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Cheap and Nasty

Tax is a difficult and controversial subject. Most people don’t like paying it but everyone (whether they accept it or not) depends on services which tax pays for. Of course the best individual strategy would be to pay no tax yourself and yet make use of the benefits of the tax other people pay.

If you were the type of person or organisation who follows the simple commercial imperative of maximising profits (using whatever justification you favour: giving investors a fair return, making the economy in general more vigorous, providing employment, of whatever other half truth is currently in fashion) then paying as little tax as possible is not just a good idea, it should be your duty.

In fact Google recently described their avoidance of paying billions in tax as “just being good at capitalism”. Well yes, I guess it is. But is capitalism itself a good thing? Clearly if making use of your position of power to make minimal contribution to society while relying on those with almost no wealth to make up for your refusal to participate is seen as good then the process itself must be bad. Yes, pure capitalism is undoubtedly bad.

Leaders in large corporations almost have to be greedy and self-serving to even be in that position so we really can’t really act surprised when they engage in all of these dirty tricks to avoid their fair obligations to the society they exploit. But the rest of us who are paying for what is effectively corporate welfare don’t have to like it, and we should act accordingly. But apparently we generally don’t.

Governments are to blame in the end, of course. I know that whatever laws are put in place there is usually some smart corporate lawyer or accountant with no morals who will find a way around them, but that doesn’t mean the governments shouldn’t at least try.

Let me give some examples of the outrageous dishonesty big business gets away with around the world and here in New Zealand.

Warren Buffett, one of the world’s richest men, pays an effective tax rate of 0.06% on his total income. He can do that because his accountants make it look like he earns a lot less than he really does and it is all (as far as I know) legal. Ironically he is the same person who says he isn’t taxed enough and thinks the rich should be taxed more. Well if he really thinks that why does he put so much effort into avoiding paying it?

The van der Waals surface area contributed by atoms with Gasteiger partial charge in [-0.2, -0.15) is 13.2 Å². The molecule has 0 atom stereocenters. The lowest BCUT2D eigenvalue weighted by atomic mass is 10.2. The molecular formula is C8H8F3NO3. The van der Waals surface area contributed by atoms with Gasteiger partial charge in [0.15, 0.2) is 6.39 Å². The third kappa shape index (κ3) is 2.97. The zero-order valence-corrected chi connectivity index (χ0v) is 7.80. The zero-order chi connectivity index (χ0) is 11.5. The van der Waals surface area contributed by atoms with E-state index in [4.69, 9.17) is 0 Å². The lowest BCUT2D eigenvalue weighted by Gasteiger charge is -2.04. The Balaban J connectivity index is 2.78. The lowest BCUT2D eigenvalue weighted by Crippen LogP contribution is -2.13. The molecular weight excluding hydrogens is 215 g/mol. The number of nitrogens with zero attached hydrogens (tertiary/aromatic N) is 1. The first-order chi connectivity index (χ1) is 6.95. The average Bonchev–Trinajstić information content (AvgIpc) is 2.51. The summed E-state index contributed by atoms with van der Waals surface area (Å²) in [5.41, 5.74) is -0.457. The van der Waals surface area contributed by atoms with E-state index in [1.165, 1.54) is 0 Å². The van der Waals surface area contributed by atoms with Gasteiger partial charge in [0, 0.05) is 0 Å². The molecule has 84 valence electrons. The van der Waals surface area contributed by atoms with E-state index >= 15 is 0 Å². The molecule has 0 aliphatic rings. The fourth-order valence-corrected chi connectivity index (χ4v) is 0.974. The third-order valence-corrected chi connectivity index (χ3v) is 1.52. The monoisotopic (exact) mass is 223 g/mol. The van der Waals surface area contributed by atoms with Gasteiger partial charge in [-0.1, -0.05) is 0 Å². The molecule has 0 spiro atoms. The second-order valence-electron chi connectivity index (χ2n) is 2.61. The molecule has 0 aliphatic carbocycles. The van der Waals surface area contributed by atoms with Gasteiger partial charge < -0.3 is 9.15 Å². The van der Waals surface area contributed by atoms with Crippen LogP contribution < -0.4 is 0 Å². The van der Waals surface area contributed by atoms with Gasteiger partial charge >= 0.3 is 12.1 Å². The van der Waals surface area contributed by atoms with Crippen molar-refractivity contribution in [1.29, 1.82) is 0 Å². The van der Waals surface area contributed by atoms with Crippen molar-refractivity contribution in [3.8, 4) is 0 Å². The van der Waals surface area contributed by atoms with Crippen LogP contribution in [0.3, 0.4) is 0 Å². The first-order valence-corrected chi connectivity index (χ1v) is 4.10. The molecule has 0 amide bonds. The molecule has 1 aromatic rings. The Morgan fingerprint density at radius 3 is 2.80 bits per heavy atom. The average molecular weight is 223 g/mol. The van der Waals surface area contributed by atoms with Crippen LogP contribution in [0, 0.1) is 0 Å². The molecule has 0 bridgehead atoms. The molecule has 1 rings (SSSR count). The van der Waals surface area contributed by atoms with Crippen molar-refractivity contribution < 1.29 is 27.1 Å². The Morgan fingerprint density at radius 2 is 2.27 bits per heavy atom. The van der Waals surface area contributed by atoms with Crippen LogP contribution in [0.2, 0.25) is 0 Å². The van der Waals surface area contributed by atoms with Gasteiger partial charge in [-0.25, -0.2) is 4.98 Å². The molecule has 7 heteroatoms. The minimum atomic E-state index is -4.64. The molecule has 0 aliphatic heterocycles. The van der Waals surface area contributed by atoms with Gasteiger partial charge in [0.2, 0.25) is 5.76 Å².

My favourite company (based on their products, not their business practices), Apple, are well know for the dirty tricks they use. Some sources credit them with inventing the “Double Irish With a Dutch Sandwich” which apparently describes the practice of routing profits through Irish subsidiaries, then to the Netherlands, and finally to a Caribbean tax haven. After selling over half a billion dollars worth of products in New Zealand last year they paid 0.4% tax. Yes I know that is sales, not profit, but we all know what large profit margins Apple works on. Maybe they should hire Buffett’s accountants, then they might get away with paying even less!

I’ve already mentioned the contempt Google displayed in their answer to the accusations of tax avoidance there. Clearly their motto of “don’t be evil” has well and truly been forgotten.

The examples above are just that: examples, because I’m sure that every successful company and every hugely wealthy individual pays very little tax – it’s just part of the way they operate. After all capitalism is driven by greed so there should be no surprise that those who rise to the top are generally greedy. OK, fair enough, but if that’s the case then we need strong government regulation to control these people and extract a fair contribution from them.

But that doesn’t seem to be what most governments are doing. Here in New Zealand we are short of funding for many worthwhile projects. What is a major reason for this? Well the tax cuts for the rich which have resulted in a loss of $2 billion per year might have been a contributing factor I would guess.

You might think that increasing taxes on those who can easily afford them might be a reasonable strategy but not for our government. No, they want to tax paper boys instead. My son delivers papers and has recently been taxed on his income which is probably about as much per year as many of the rich, who pay almost no tax, make in an hour. And my daughter does two part time jobs but is being charged secondary tax on one of them. And for that matter, why do I pay tax at a rate of 500 times more than Warren Buffett?

The whole thing is just cheap and nasty. What possible motivation can there be for such despicable policies apart from a dogmatic view that giving the rich more freedom helps the economy (if you believe that you really are out of touch with reality, all it does if give them the freedom to move their undeserved wealth out of the country). Or maybe it’s a bit more cynical than that. Big business funds right wing parties, so I guess there should be no surprise when they get the rewards they paid for.

It’s not just the current New Zealand government who are totally lacking in any moral character and are ethically bankrupt, it’s the western world in general. So I don’t what this rant to be construed as a criticism of the Nats in particular, although they are undoubtedly amongst the worst practitioners.

Again I have to wonder how they ever win an election. I guess it must reflect rather badly on the Labour opposition who really do seem to be rather politically incompetent. That’s democracy for you: do you want incompetence or immorality? Tough choice!

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